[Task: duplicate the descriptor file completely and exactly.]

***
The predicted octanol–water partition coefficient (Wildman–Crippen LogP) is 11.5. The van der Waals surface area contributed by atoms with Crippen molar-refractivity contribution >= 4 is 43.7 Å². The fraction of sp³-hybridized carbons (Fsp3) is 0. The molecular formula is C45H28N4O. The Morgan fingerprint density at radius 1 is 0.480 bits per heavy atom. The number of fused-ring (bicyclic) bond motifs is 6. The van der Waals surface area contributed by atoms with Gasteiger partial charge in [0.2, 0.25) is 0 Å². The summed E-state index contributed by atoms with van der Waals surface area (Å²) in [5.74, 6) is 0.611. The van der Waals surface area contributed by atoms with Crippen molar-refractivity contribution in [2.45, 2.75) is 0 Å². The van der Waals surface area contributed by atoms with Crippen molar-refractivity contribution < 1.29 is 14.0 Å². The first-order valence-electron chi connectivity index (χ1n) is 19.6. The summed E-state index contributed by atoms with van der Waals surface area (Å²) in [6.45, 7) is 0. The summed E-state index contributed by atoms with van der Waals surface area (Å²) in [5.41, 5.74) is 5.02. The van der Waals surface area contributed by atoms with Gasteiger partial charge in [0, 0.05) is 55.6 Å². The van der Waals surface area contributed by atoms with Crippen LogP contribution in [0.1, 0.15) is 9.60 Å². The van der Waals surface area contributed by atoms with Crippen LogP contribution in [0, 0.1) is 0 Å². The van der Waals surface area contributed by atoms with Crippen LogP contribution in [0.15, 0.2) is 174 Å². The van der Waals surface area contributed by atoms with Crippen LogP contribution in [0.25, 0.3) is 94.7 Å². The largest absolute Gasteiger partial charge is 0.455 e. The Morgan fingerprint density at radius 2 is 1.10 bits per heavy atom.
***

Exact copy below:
The predicted octanol–water partition coefficient (Wildman–Crippen LogP) is 11.5. The van der Waals surface area contributed by atoms with Crippen molar-refractivity contribution >= 4 is 43.7 Å². The fraction of sp³-hybridized carbons (Fsp3) is 0. The molecular formula is C45H28N4O. The Morgan fingerprint density at radius 1 is 0.480 bits per heavy atom. The number of fused-ring (bicyclic) bond motifs is 6. The van der Waals surface area contributed by atoms with Gasteiger partial charge in [0.2, 0.25) is 0 Å². The summed E-state index contributed by atoms with van der Waals surface area (Å²) in [5.74, 6) is 0.611. The van der Waals surface area contributed by atoms with Crippen molar-refractivity contribution in [2.45, 2.75) is 0 Å². The van der Waals surface area contributed by atoms with Crippen molar-refractivity contribution < 1.29 is 14.0 Å². The first-order valence-electron chi connectivity index (χ1n) is 19.6. The summed E-state index contributed by atoms with van der Waals surface area (Å²) in [6.45, 7) is 0. The summed E-state index contributed by atoms with van der Waals surface area (Å²) in [5.41, 5.74) is 5.02. The van der Waals surface area contributed by atoms with Gasteiger partial charge in [0, 0.05) is 55.6 Å². The van der Waals surface area contributed by atoms with Crippen LogP contribution in [0.1, 0.15) is 9.60 Å². The van der Waals surface area contributed by atoms with Crippen LogP contribution in [0, 0.1) is 0 Å². The van der Waals surface area contributed by atoms with Crippen LogP contribution in [0.15, 0.2) is 174 Å². The van der Waals surface area contributed by atoms with Crippen LogP contribution in [0.25, 0.3) is 94.7 Å². The largest absolute Gasteiger partial charge is 0.455 e. The Morgan fingerprint density at radius 2 is 1.10 bits per heavy atom.